The particles are mostly tiny so may be affected by light pressure, in which case they would move from the orbit away from the Sun, forming a tail at an angle to the orbit.

Is the dust tail along the core's orbit, or at an angle to it?>>
The dust tail is pushed away from the Sun by radiation pressure
just at a much slower rate than the ion tail (pushed by the ~400 km/s solar wind).
https://en.wikipedia.org/wiki/Comet_tail#Tail_formation wrote: <<As a comet approaches the inner Solar System, solar radiation causes the volatile materials within the comet to vaporize and stream out of the nucleus, carrying dust away with them. The streams of dust and gas thus released form a huge, extremely tenuous atmosphere around the comet called the coma, and the force exerted on the coma by the Sun's radiation pressure and solar wind cause an enormous tail to form, which points away from the Sun.

The streams of dust and gas each form their own distinct tail, pointing in slightly different directions. The tail of dust is left behind in the comet's orbit in such a manner that it often forms a curved tail called the antitail, only when it seems that it is directed towards the Sun. At the same time, the ion tail, made of gases, always points along the streamlines of the solar wind as it is strongly affected by the magnetic field of the plasma of the solar wind. The ion tail follows the magnetic field lines rather than an orbital trajectory. Parallax viewing from the Earth may sometimes mean the tails appear to point in opposite directions.>>
JohnD wrote:
<<A rider Q is about the meteors that are associated with many comets. They are said to be spread out along the comet's orbit, which makes me think that the answer to my last is that the dust cloud is deposited along the orbit, not spread out away from it by light pressure. Is there an orbital mechanics explanation? It can't be tidal can it, in the way that Shoemaker's broke up and "spread out" along its orbit?>>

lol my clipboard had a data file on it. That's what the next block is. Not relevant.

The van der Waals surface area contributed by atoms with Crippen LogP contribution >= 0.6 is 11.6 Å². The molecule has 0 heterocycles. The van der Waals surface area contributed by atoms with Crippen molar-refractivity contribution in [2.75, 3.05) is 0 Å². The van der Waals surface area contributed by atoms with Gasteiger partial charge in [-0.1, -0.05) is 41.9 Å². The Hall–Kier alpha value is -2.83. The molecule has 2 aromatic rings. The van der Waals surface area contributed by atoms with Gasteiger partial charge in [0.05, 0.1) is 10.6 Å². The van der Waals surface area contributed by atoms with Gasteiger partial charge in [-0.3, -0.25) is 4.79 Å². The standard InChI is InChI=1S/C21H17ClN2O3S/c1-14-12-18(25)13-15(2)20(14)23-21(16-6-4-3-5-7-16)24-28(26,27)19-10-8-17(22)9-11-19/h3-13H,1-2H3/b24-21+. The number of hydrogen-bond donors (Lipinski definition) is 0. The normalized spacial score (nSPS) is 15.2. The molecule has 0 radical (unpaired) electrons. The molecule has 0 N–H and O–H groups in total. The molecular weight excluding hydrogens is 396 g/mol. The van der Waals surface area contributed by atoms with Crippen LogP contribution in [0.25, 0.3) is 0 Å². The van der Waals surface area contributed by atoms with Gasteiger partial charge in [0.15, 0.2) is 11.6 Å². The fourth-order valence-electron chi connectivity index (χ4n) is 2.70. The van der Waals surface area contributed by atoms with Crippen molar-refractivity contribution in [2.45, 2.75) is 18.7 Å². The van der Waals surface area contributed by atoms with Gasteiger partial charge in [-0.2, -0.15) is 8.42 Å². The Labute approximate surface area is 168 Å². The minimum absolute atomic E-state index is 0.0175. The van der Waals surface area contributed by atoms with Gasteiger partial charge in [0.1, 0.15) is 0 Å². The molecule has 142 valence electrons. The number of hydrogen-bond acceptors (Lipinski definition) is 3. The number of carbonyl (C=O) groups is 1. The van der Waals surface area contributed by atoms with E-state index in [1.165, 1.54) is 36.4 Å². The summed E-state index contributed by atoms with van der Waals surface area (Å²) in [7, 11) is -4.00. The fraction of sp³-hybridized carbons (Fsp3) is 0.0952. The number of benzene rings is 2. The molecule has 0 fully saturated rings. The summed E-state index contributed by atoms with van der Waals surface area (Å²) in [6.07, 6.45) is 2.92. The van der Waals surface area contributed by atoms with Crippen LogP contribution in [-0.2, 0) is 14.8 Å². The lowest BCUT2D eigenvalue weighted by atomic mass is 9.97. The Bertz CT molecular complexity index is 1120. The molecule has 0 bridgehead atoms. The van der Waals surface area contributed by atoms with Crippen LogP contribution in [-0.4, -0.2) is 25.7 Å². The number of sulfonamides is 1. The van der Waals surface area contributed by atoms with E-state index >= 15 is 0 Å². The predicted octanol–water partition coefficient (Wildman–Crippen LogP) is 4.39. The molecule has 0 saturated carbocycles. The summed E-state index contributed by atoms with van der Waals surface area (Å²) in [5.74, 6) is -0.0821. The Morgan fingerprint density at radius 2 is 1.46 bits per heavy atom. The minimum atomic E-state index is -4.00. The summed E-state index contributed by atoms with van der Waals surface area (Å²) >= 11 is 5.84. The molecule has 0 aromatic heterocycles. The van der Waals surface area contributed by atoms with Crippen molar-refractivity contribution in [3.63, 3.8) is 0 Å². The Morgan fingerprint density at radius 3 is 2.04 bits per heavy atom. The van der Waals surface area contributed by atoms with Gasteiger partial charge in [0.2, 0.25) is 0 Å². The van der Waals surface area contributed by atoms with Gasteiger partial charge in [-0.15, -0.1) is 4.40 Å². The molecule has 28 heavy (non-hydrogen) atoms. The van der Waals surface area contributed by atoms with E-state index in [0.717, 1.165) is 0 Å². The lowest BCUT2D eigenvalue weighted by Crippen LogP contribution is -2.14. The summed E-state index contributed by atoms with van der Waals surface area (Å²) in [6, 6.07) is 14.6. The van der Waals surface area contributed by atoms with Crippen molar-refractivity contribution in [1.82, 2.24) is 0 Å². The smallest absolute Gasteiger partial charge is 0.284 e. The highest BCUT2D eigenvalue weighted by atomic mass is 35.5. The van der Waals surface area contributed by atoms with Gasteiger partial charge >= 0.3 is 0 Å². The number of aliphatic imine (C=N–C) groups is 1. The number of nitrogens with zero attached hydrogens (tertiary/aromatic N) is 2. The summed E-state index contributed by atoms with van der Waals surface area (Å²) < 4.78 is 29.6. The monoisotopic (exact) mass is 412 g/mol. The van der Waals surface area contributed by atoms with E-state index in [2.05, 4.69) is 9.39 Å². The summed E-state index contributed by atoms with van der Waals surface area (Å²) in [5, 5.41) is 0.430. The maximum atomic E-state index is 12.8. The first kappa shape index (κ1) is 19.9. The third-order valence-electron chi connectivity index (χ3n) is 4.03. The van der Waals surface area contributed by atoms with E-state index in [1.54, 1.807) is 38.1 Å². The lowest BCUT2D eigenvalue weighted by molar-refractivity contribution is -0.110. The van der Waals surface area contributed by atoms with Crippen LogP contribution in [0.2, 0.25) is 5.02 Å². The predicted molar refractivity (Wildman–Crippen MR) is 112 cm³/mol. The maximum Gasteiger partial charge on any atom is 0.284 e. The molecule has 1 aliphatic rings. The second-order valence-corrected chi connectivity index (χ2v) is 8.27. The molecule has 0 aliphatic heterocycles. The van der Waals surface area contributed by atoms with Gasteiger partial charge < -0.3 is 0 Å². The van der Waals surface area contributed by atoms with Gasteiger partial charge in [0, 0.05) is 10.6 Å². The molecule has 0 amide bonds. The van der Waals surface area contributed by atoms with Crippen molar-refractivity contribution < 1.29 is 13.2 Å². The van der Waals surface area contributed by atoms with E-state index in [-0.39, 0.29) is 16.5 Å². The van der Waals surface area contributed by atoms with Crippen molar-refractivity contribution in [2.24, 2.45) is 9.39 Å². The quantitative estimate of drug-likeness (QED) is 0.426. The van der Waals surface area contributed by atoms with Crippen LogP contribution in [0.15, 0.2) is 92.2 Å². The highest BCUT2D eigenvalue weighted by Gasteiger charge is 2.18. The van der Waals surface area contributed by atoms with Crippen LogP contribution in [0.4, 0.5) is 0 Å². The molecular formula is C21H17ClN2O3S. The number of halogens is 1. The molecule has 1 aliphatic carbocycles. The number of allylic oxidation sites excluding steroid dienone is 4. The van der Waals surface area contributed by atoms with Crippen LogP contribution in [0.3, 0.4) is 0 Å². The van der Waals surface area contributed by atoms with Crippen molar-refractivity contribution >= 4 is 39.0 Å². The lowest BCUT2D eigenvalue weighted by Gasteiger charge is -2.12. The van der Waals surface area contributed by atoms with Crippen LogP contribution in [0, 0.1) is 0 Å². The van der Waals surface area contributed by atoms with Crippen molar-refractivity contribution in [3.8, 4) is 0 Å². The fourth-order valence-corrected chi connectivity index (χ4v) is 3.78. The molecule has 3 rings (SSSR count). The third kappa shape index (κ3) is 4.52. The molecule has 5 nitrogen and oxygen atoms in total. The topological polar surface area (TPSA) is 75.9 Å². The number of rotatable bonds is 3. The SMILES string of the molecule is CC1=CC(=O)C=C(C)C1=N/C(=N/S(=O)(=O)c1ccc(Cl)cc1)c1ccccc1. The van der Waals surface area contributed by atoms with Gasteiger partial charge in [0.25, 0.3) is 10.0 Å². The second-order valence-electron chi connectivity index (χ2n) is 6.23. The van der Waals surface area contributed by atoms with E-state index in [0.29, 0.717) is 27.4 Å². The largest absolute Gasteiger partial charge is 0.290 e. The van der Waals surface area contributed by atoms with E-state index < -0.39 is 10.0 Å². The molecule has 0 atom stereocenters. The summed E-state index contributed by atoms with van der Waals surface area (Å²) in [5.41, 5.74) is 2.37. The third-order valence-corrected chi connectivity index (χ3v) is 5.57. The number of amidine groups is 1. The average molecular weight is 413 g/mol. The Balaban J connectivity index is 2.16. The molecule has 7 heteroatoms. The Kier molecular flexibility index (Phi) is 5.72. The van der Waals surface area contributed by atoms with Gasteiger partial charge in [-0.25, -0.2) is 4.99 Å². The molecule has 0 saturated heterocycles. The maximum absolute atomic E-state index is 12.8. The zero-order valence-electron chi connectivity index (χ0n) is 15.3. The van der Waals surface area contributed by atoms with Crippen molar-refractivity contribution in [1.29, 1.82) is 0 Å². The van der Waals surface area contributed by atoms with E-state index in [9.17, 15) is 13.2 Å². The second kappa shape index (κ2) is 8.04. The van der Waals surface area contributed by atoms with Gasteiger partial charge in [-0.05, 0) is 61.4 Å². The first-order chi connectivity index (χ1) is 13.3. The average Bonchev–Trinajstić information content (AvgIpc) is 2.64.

The primary effect of radiation pressure is to spread the cometary material into a more circular orbit with a similar period as the comet's elliptical orbit. This is because the force is mostly radial and therefore is not changing the angular momentum. One should end up with more or less a circular ring feature in the plane of the comet's orbit.
Art Neuendorffer

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Re: APOD: Comet Meets Moon and Morning Star (2015 Dec 12)

Post by Chris Peterson » Mon Dec 14, 2015 3:34 pm

JohnD wrote:And the dust tail is composed of particles ejected by the core as it is is heated by the Sun. Those will leave the core at a random velocity, almost unaffected by the core's minute gravity, into free fall in the same orbit as the core.
Art has answered your questions, but let me add that while the direction the particles leave the comet is essentially random (because of the rotation of the nucleus), but the speed is not. The ejection speed is determined in part by the composition of the outer layer of the nucleus, and from there by the particle mass. This predictable distribution is the reason that we can model comet debris trails so accurately now.